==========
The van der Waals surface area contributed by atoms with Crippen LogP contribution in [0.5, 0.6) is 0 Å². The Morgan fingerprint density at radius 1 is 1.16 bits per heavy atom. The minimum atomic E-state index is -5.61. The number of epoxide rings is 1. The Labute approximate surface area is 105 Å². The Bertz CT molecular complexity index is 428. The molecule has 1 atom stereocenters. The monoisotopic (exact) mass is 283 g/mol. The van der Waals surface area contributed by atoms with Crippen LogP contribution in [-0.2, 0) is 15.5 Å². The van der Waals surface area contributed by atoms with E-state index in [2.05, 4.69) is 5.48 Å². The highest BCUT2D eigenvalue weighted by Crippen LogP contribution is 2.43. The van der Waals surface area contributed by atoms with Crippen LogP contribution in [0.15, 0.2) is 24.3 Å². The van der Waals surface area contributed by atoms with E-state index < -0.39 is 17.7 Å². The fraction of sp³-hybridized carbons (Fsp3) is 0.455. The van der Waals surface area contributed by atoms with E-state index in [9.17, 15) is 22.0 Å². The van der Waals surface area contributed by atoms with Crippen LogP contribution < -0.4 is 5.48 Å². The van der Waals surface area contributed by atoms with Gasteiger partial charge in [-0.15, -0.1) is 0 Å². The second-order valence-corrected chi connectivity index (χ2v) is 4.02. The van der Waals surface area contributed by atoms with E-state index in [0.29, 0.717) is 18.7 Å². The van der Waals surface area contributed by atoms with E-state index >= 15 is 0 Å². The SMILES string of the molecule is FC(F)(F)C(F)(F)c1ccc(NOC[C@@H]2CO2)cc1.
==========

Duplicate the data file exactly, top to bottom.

The van der Waals surface area contributed by atoms with Crippen LogP contribution in [0.5, 0.6) is 0 Å². The Morgan fingerprint density at radius 1 is 1.16 bits per heavy atom. The minimum atomic E-state index is -5.61. The number of epoxide rings is 1. The Labute approximate surface area is 105 Å². The Bertz CT molecular complexity index is 428. The molecule has 1 atom stereocenters. The monoisotopic (exact) mass is 283 g/mol. The van der Waals surface area contributed by atoms with Crippen LogP contribution in [-0.2, 0) is 15.5 Å². The van der Waals surface area contributed by atoms with E-state index in [2.05, 4.69) is 5.48 Å². The highest BCUT2D eigenvalue weighted by Crippen LogP contribution is 2.43. The van der Waals surface area contributed by atoms with Crippen LogP contribution in [0.15, 0.2) is 24.3 Å². The van der Waals surface area contributed by atoms with E-state index < -0.39 is 17.7 Å². The fraction of sp³-hybridized carbons (Fsp3) is 0.455. The van der Waals surface area contributed by atoms with E-state index in [9.17, 15) is 22.0 Å². The van der Waals surface area contributed by atoms with Crippen LogP contribution < -0.4 is 5.48 Å². The van der Waals surface area contributed by atoms with Gasteiger partial charge in [-0.15, -0.1) is 0 Å². The second-order valence-corrected chi connectivity index (χ2v) is 4.02. The van der Waals surface area contributed by atoms with E-state index in [0.29, 0.717) is 18.7 Å². The van der Waals surface area contributed by atoms with E-state index >= 15 is 0 Å². The SMILES string of the molecule is FC(F)(F)C(F)(F)c1ccc(NOC[C@@H]2CO2)cc1.